Andre Drummond: He’s scoring (14.0 ppg) and crashing the glass (14.7 rpg) as usual while also posting career highs in apg (2.7) and spg (2.1), but the huge news with Drummond this season has been his transformation at the free throw line, as he’s gone from one of the league’s worst shooters there to above average. He shot 38.6 percent from the charity stripe last season and is up to 75.0 so far this year. To put this in perspective, he ranked No. 83 in 9-cat leagues last season, but if you took out FT%, he came in at No. 17. This year he’s been the No. 14 player in standard leagues, and his sample size (40 free throws) is making it increasingly likely this isn’t a fluke. Drummond’s hard work is paying off in a big way, as this dramatic of an improvement over just one offseason has rarely been seen. Still just 24 years old, he’s turning into a legitimate first round fantasy pick next year.
Kyle Kuzma: He received preseason buzz and has not only lived up to the hype but exceeded it so far. Kuzma has been nothing short of a beast since entering the starting lineup after Larry Nance went down, averaging 17.0 points, 12.5 rebounds, 0.5 steals and 1.0 3pt over two games. The rookie is shooting a remarkable 68.7 percent on two-pointers this season and should remain in the starting five even after Nance returns, yet he’s still available in nearly a quarter of Yahoo leagues. Meanwhile, fellow rookie teammate Lonzo Ball is shooting 29.9 percent from the field and hasn’t been a top-150 fantasy player despite running the point on a Lakers team that has the third-highest Pace in the NBA.
Enes Kanter: Viewed mostly as a huge defensive liability and a salary dump in the Carmelo Anthony trade, Kanter has thrived in New York, where he’s gotten 13.6 ppg and 10.8 rpg while shooting 63.2 percent from the floor and 84.2 percent from the line. He’s dominated the Knicks’ minutes at center (Joakim Noah will soon return from his suspension, but he remains a huge question mark in numerous ways) and ranks as the No. 56 player (exactly one spot behind Anthony).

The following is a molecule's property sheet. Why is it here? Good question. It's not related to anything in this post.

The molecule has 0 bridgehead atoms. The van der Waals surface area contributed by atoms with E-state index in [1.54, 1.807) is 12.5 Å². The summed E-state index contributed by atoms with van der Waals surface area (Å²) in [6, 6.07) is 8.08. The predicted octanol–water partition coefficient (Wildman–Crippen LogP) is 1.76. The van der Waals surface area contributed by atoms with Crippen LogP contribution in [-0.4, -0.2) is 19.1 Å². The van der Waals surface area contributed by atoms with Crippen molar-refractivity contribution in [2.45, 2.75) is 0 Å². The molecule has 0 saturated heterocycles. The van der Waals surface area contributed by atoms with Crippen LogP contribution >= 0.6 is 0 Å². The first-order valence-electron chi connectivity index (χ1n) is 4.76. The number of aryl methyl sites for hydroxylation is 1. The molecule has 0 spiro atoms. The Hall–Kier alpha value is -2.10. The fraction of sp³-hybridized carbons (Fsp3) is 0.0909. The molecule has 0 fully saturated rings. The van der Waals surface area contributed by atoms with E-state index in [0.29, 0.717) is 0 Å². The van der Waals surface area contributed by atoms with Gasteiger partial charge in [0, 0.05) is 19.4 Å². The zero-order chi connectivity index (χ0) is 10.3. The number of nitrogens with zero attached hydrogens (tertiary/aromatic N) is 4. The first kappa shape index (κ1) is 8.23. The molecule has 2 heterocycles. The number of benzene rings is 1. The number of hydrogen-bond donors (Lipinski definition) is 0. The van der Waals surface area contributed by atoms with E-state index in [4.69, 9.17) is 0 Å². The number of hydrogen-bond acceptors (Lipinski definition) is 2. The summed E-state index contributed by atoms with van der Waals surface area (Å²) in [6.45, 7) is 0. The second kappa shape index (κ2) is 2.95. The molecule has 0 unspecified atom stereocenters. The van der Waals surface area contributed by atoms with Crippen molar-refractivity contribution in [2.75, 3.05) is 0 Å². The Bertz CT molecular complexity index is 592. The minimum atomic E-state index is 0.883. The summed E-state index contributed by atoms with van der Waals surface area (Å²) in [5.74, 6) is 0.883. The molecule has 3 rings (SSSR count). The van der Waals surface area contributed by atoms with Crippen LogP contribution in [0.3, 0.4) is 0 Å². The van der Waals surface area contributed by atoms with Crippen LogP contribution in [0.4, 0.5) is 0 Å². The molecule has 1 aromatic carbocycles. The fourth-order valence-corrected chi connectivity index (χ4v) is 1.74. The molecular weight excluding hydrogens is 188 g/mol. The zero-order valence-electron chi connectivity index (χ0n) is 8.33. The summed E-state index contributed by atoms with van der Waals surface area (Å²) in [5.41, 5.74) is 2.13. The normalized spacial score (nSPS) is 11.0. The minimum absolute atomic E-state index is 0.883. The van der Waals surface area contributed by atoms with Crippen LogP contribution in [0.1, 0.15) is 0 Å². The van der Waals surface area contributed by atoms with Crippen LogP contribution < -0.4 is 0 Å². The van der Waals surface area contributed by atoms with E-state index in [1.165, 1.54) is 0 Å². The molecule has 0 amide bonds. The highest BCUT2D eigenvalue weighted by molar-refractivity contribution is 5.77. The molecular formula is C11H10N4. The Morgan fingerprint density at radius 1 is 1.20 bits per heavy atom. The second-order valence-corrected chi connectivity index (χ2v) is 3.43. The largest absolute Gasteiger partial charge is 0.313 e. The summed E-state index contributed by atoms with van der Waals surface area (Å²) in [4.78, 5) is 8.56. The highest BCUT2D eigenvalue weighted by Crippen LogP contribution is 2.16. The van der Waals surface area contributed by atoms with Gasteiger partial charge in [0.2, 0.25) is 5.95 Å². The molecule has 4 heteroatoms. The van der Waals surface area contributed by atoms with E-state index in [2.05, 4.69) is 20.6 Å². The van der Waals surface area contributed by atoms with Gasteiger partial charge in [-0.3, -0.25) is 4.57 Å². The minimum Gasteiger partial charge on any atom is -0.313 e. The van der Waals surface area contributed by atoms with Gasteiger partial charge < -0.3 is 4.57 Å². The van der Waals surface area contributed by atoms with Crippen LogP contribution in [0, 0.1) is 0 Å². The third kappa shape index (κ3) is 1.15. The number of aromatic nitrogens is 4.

John Henson: He’s looking at an increase in minutes and Usage Rate with Greg Monroe traded, and while Henson isn’t a big scorer, he’s readily available (owned in just 31 percent of leagues) for those looking for help in rebounds and blocks.
Tyreke Evans: Something of an afterthought after a few years dealing with injuries and underperforming, Evans has been rejuvenated in Memphis, averaging 17.5 ppg, 4.8 rpg, 2.8 apg, 1.0 spg and 2.0 3pt while committing just 1.5 tpg off the bench. Both his FG% (49.3) and FT% (84.8) are career highs, as he looks healthier than he has in years. The Grizzlies are a surprising 7-4 but don’t have a ton of scoring options, so Evans should remain a big part of the team’s offense as long as he can stay healthy. He’s been a top-50 player this season and is still available in a quarter of leagues.
Jimmy Butler: Taken widely as a top-20 pick (if not higher) in drafts, Butler has been a huge disappointment so far, averaging a modest 15.1 ppg while just barely coming in as a top-75 player. His slow start shooting is likely to improve, but he’s taking nearly 4.5 shots fewer from the field than last season, as it hasn’t been a smooth transition with his new team in Minnesota. Put differently, his Usage Rate is down from 26.6 last season to 20.1 this year, which fantasy owners sure hope reverses quickly.
Terrence Ross: He played well after joining Orlando last season but is off to an extremely cold start in 2017/18, shooting an ugly 30.9 percent from the field, including 23.8 percent from downtown. With intriguing alternatives on the Magic’s bench, Ross better find his shot quickly if he wants to remain in the starting five.
Malcolm Brogdon: Last season’s surprise Rookie of the Year should retain plenty of fantasy value, but his stock takes a hit with the Bucks recently trading for Eric Bledsoe, who had the No. 16 Usage Rate in the NBA last year. Meanwhile, teammate Giannis Antetokounmpo has the fifth-highest Usage Rate this season, so Brogdon’s situation isn’t exactly ideal to put up big stats.